Who We Are and Where We Came From
The Townsville Astronomy Group was established c1990 with Richard Free as the founding member along with an enthusiastic core group of about 6. Richard was a physics teacher, and his talks, which were held at the local high school, were very informative and interesting and always attracted a good turnout. Scopes were set up at the school, so a bit of light affected our viewing from the city, and occasionally, the school sprinklers gave us a scare, and had us running for cover.
We wanted an informal group, without committees and membership fees, we just wanted to chat and set up our scopes, observe and have fun. Our numbers have remained stable, with the usual changes in faces over time. Over the last few years a website has been established taking the group to another level in establishing a base to promote the group, and astronomical events. The site has had a recent upgrade by Ed, and continues to improve with plans for a focus on education in 2013.
Viewing at our latitude of -19 dg is an interesting task. There is humidity all year round, and even in the ‘drier’ months, we suffer from the humidity with water dripping off our scopes, fogged up finder scopes, and very damp star atlases etc. In our ‘wet’ season from Nov – March, we have to abandon our viewing nights as the atmosphere is virtually laden with moisture. Our viewing astronomical year typically runs from March to November, but we are know to have impromptu sessions if the weather allows.
There are also some bonuses with observing at our latitude in that we have many clear nights during winter. Another bonus is that we are able to observe more of the Northern constellations, than our Southern friends. Richard Free was constantly amazed that he was able to see some of his beloved Northern constellations. We have good views of Andromeda, Perseus, Lacerta, Auriga, and can see Ursa Major on the horizon, though unable to see the Great Bear’s famous galaxies. Also, the ecliptic runs virtually right above us, making for some wonderful planetary observing. Unfortunately, the Southern Cross is unseen during our summer months, unless we are up in the wee hours of the morning. The aim of the group, apart from the usual obsessions with the DSO’s, planets, comets, telescopes etc, is to encourage more people to enjoy astronomy. To this end, we hold monthly public viewing sessions down on The Strand, which are well attended by both the group’s members and the general public. Last year we started these sessions late afternoon, thus allowing the public to view the Sun through our solar filters. If there is a specific astronomical event occurring, we let the public know via the radio, Facebook and the website. In 2012 we had our scopes set up at the Museum for the Transit of Venus and had a wonderful turnout from an appreciative public.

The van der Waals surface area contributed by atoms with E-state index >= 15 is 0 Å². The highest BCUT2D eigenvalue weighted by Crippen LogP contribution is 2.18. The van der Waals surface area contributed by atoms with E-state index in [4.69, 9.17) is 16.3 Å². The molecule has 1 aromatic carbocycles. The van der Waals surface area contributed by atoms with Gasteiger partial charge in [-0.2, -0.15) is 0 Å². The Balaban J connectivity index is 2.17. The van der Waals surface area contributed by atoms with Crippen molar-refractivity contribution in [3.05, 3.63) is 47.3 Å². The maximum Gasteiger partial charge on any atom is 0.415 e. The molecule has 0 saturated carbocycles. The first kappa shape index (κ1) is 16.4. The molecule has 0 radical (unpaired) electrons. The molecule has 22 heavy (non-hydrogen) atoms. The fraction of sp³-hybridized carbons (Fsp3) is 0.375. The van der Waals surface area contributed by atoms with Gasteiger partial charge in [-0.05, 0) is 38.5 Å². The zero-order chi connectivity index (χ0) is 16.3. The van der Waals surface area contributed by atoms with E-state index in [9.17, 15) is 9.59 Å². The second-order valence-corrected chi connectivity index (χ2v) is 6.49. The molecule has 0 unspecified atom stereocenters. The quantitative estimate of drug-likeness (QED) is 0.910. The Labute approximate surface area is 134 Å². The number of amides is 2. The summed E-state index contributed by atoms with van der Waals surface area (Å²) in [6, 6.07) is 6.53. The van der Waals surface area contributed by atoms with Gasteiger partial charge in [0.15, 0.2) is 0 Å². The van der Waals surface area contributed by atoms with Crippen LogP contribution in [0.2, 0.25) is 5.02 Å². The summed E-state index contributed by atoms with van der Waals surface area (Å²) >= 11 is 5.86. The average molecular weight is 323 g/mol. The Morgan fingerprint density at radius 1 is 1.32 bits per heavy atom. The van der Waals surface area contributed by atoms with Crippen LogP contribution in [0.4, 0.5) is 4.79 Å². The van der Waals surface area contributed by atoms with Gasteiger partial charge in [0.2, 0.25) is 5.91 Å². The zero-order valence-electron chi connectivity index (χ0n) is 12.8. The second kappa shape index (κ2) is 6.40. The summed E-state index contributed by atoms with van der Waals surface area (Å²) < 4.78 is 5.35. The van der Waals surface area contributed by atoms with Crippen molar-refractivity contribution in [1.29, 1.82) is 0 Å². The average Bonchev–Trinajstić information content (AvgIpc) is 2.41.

We presently hold our viewing nights at Donnington Airpark at Woodstock, which is about 35 minutes from Townsville, where the skies are reasonably dark, with just a glow from Townsville lights on the horizon. These are held once a month around the time of New Moon. We often have a second viewing night at Rangewood with an astrophotography focus, which has become quite popular. Several members of the group have the GStar cameras, or webcams, while others attach their DSLR to their scopes. 2013 will have a change in focus for TAG, with Charles hoping to involve the local schools and teachers to participate actively in the promotion of Astronomy for students. We have set up scopes at a variety of schools over the years, with enthusiastic responses.
Ours is a very informal group coming together to share a common passion with each other and as many others as we can however with the passing of the law requiring tighter controls on the use of lasers we have decided to formalise our structure in order to give members legal protection. This incorporation has been undertaken on the understanding that we maintain our informality but comply with the new regulations. Our emphasis remains on fellowship within the group and outreach to the local area so please look around the site and enjoy it. Feel free to contact us for any information on events or viewings or even some help with that telescope you haven’t used in ages. We will be most pleased to welcome you to our group